Sunday, July 29, 2012

Storage Wars

Have you ever seen that show Storage Wars? It airs on A&E and is described on their website as an “original real-life series…which follows four professional buyers and their teams as they scour repossessed storage units in search of hidden treasure.”

The episodes begin at a storage facility in southern California. The entire operation is run by an auctioneer and some sort of overseer. Many people show up to bid on the units, but everyone is allowed just a quick glance inside before each auction begins.

Prior to seeing the show, I suppose I hadn’t considered what happens to items in storage units that go unclaimed. Units are repossessed when owners disappear, but they’re also repossessed when someone can’t pay their storage bill for a period of time. Or, I suppose, when the owner dies and no one comes to claim the stuff. An aside: I get preoccupied with this aspect of the show, the wondering about what happened to these people? Sometimes, the unit seems to hold someone's every possession and yet…where did they go? A&E should have another show tracing these disappearances, in my opinion.

After the auction, the “professional buyers” (two own resale/consignment shops) enter the units they purchase and start to dig. Sometimes they find interesting, potentially valuable items and sometimes they don’t. At the end of the day, profits and losses are tallied.

The appeal of the show stems from two aspects: the personalities of the buyers and the chance that we could watch them find a million dollars, basically. This last thing far outweighs the personality part, which is mostly editorially enhanced, I think. But once in a while there’s a true surprise and that’s exciting, the thought that each of us could have, among our belongings, something immensely valuable.

I bring this up because like most things, it reminds me of the creative process. Our brain is a storage unit full of thoughts and memories and we are the professional buyers, pulling up the big metal door to excavate for possible riches. At times, there’s something obvious. If one of the buyers of Storage Wars is lucky enough to buy a unit that contains a safe, and if, when they crack open the safe and find a load of gold coins…well, you can be pretty certain it'll be worth some money. But if they find a strange, engraved box which plays music when you open it and seems to have some German writing on the bottom…you won’t know until the end of the show whether this might make the buyer’s day/week/year.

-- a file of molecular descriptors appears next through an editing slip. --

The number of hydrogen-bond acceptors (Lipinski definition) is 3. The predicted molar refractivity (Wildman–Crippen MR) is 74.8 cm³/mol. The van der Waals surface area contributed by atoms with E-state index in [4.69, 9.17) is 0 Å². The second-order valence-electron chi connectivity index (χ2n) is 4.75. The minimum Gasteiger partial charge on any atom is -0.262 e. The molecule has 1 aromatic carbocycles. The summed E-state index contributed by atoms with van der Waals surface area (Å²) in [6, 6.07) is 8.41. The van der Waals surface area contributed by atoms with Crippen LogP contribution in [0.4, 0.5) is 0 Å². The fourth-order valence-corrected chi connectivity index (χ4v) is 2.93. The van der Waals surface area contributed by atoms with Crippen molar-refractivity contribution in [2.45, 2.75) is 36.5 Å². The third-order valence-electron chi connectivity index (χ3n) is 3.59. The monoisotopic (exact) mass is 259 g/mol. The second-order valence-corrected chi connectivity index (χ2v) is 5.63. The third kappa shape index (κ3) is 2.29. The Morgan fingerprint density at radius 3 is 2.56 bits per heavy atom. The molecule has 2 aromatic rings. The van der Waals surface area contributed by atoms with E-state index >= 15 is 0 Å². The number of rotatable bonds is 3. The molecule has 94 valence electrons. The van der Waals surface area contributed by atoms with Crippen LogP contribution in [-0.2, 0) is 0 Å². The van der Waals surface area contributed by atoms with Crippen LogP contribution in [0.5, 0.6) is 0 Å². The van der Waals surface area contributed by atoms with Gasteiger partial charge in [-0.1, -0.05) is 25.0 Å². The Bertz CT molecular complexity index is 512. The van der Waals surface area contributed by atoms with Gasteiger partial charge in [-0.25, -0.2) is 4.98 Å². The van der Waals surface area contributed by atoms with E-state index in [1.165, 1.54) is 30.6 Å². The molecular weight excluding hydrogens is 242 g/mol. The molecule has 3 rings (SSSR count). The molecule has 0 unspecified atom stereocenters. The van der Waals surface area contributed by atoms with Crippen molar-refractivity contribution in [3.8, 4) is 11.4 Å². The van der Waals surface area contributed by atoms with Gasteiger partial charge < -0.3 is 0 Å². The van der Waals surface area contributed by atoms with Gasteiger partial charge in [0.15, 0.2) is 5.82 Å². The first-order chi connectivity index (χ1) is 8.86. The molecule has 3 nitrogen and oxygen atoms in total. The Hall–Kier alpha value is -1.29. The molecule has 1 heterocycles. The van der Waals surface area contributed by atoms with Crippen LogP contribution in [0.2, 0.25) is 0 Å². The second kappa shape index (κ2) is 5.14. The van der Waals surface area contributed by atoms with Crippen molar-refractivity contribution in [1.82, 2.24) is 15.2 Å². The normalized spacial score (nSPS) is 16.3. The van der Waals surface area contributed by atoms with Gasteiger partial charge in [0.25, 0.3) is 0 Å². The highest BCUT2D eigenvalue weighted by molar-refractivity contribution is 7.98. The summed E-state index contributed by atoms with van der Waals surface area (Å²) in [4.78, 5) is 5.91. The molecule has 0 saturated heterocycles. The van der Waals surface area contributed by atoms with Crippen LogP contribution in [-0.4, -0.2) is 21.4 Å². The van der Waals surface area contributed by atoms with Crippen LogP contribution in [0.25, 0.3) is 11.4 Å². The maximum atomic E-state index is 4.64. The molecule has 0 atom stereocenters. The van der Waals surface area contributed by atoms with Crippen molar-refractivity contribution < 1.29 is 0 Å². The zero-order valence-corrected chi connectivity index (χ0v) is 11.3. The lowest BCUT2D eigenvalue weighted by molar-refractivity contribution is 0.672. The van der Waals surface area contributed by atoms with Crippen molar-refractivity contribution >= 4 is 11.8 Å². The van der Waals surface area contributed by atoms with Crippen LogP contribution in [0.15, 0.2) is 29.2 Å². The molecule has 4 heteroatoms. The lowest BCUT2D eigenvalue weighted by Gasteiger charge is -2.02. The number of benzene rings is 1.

I think all writers begin with the big ticket items. Traumatic events from childhood, people, places and ideas that stimulated and educated us as we grew up, conflicts with parents, our first romantic relationships, our first travels, even styles of writing we found exciting. These, all important, all worthy of appraisal. Later, when you have to dig a little deeper—the time your family was on vacation and a girl was missing, a stunted flirtation you sometimes think about, the reason you quit that job/relationship/belief system. (By the way, none of these are personal; I made them up). Oh, and you can also completely make things up.

Luckily, our lives are continually forming new storage units; items continue to pile up and you never know for sure which ones will bring what you’re looking for. One difference, I suppose: there are no other “buyers’ for your unit. You have to fight with yourself.


  1. And often we don't recognise and value the treasure lore we have until a kind person points to a dark corner and we can assign and invest a memory with meaning.

  2. I've been treasure hunting in our old log cabin this summer. It has been in the family for over 60 years and is full of history both familial and international. Ancient photographs of ancestors, family tree records, adoption papers even. Old newspapers, travel mementoes and so much more. At the end of June, we held a different memorial as we buried my father-in-law's ashes beside his parents in the cemetery of Brewer, Maine. Then all the memories came tumbling out from every corner of the family gathering. Good, happy memories and sad, angry and hurtful ones too. In some ways it was good to sell-off, abandon and purge the old storage units. We have room to make new ones now and move forward to greater treasures. :) Great post.

  3. What a bittersweet experience you've described, Rosemary. I sometimes sift through items, in my mind at least. Amazing what can be conjured up with a little help. Sorry for the loss of your father-in-law.

  4. Earlier today the director of a storage company in Brighton confirmed a storage unit had been searched by police in connection with the inquiry into Miss Longhurst's death. maine storage units


"As soon as we express something, we devalue it strangely. We believe ourselves to have dived down into the depths of the abyss, and when we once again reach the surface, the drops of water on our pale fingertips no longer resemble the ocean from which they came...Nevertheless, the treasure shimmers in the darkness unchanged." ---Franz Kafka